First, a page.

The Communist Party of Sudan (CPoS) has predicted a food gap in the coming season, because of the delayed entry of the rainy season, and a poor preparation of irrigation projects. The irregular rainfall has raised concerns about a rise in food prices.
Mohamed Mukhtar El Khateeb, CPoS's secretary, told Radio Dabanga that poor preparations, lack of diesoline, and lacking water canal maintenance will lead to shortages in key crops such as sesame, sunflower, and groundnuts.
The late start of rainfall this year in most of the five Darfur states has raised concerns about the proceeds of the current agricultural season. In various interviews with Radio Dabanga on Tuesday, Darfuri farmers expressed their concern about the start of the rains in August instead of June.
An East Darfur farmer, quoting agricultural experts, said that the situation requires from the government to take the necessary precautions and arrange for strategic stocks to cope with the expected failure of the agricultural season.
The Darfur Displaced and Refugees Association also predicted a similar failure of the agricultural season, the spokesman said. Hussein Abu Sharati fears “the biggest danger of the delay of rainfall: severe drought or rise of food prices”.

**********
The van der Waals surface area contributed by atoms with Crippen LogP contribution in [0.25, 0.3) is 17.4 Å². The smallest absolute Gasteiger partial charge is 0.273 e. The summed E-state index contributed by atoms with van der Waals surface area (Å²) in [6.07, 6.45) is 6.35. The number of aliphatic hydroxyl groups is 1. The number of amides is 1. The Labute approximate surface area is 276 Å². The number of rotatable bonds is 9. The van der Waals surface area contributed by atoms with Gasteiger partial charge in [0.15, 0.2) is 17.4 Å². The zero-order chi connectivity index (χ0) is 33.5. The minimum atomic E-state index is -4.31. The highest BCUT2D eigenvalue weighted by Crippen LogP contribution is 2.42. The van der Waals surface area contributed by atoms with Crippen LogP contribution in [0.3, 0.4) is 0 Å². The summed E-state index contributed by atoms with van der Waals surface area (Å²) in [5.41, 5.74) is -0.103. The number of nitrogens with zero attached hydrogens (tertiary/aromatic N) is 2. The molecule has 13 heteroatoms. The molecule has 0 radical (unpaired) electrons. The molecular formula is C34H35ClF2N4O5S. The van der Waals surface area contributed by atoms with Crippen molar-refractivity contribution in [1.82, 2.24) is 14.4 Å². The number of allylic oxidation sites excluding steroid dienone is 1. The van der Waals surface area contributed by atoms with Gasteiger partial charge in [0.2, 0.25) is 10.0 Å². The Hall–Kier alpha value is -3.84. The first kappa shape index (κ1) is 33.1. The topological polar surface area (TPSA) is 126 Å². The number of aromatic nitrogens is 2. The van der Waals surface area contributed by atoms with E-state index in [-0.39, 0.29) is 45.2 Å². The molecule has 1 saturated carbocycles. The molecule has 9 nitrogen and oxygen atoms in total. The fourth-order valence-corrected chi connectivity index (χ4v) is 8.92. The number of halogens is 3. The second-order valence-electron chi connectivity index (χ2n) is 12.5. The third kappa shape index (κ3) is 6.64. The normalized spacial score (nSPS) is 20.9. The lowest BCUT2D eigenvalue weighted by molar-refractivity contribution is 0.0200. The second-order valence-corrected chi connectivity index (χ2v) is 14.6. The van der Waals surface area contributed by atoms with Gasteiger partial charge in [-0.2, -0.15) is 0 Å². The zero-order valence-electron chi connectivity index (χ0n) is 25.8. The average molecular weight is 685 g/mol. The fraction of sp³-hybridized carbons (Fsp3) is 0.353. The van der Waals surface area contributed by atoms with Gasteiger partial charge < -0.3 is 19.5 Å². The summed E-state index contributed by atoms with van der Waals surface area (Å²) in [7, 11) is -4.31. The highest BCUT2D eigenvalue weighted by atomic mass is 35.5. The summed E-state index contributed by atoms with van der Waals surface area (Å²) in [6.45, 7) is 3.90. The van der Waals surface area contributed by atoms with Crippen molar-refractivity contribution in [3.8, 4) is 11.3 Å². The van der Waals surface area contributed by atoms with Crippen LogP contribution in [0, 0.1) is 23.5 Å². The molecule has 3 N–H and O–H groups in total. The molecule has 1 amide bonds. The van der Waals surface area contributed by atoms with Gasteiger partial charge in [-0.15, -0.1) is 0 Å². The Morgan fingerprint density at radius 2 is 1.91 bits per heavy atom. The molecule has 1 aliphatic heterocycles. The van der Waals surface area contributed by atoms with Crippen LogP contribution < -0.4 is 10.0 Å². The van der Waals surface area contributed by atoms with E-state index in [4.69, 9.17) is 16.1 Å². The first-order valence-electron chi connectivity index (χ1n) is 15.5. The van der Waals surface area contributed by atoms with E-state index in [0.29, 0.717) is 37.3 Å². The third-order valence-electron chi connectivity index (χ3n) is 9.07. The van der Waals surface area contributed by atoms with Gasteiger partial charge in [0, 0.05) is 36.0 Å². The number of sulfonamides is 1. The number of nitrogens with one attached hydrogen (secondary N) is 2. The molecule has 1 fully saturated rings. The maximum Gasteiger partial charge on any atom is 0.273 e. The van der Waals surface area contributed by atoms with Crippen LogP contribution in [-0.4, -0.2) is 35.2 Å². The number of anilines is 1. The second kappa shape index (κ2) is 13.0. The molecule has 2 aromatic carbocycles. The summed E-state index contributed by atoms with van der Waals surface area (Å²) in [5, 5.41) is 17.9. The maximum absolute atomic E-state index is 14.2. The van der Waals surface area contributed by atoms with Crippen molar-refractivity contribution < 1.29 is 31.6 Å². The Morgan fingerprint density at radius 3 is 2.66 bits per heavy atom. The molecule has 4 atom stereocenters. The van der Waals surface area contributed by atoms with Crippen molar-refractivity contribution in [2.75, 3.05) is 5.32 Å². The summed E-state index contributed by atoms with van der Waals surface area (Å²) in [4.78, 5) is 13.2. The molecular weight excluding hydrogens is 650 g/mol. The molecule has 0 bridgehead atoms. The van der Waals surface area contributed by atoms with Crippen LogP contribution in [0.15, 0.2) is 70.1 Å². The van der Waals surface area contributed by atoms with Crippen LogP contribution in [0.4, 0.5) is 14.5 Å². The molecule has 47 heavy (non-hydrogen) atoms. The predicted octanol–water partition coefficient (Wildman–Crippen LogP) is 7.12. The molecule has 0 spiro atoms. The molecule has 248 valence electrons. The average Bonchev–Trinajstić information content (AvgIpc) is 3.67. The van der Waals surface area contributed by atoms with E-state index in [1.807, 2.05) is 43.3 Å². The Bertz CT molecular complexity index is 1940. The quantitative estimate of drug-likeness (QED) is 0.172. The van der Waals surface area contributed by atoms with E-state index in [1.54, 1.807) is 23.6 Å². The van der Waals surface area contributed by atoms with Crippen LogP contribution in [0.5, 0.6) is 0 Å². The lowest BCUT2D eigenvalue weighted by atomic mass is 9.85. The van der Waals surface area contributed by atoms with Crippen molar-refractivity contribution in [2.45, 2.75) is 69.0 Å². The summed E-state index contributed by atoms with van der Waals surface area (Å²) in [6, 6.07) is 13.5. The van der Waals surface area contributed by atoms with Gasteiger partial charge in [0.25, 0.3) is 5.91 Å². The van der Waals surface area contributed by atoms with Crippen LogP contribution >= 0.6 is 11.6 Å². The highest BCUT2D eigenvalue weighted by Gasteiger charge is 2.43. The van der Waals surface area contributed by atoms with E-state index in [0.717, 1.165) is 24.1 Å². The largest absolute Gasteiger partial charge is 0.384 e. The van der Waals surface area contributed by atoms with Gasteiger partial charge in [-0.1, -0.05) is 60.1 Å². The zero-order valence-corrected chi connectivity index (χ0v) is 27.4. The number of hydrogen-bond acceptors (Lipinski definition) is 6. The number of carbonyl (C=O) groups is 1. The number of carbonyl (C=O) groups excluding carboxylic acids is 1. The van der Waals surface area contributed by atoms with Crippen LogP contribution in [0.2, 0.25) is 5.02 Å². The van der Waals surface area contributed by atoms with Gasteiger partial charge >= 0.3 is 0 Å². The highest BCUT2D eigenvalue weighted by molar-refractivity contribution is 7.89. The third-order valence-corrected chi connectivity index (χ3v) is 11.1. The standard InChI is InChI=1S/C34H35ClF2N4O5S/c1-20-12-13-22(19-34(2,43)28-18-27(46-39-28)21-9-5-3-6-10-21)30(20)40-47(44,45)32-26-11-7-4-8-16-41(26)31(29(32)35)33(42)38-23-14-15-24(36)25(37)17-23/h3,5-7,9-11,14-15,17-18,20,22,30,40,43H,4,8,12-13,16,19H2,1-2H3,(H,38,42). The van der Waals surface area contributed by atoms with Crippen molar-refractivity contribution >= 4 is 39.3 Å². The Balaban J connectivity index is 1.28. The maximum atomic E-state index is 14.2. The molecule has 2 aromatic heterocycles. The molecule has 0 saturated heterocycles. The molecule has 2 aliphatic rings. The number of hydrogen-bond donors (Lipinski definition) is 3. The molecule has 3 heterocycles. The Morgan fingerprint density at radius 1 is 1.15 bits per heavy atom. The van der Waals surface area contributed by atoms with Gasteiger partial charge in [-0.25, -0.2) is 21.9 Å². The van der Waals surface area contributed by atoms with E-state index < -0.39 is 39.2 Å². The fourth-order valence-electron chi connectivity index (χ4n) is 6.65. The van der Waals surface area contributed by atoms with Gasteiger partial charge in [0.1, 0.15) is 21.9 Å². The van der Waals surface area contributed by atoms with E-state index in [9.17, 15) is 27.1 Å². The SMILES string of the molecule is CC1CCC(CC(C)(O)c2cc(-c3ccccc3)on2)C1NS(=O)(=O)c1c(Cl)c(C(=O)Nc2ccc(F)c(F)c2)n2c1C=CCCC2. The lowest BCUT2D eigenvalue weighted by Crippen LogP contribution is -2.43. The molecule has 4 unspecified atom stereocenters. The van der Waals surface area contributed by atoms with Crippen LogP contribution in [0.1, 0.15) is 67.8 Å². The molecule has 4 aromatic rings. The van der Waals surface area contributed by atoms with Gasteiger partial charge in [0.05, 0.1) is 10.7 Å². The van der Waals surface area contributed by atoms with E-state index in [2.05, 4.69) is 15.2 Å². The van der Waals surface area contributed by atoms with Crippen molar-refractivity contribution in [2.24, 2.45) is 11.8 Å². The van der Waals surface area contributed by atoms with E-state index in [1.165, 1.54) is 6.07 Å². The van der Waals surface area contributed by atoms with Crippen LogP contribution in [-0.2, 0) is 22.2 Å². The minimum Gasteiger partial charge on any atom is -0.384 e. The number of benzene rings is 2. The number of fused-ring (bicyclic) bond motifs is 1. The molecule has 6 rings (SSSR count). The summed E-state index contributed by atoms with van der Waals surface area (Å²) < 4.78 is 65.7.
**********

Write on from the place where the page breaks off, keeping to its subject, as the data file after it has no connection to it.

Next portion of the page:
While parts of Darfur have been afflicted by heavy rainfall since this summer, not a single raindrop has fallen in other areas. The local drought forced a number of herdsmen to move their livestock to the south and east of Nyala, a resident reported to the radio station at the end of July.
The listener explained that rains usually start from the beginning of June, but were delayed in Manawashi, Mershing, El Malam, Doma, and Shangil Tobaya localities. People living in El Malam told Radio Dabanga this week that water coming from the mountainous Jebel Marra has finally started to flow into the wadi.
Abu Sharati expressed his hopes that state governments, organisations and the AU-UN peacekeeping mission in Darfur will provide protection against militiamen and armed men for the displaced people who go out to tend their farms.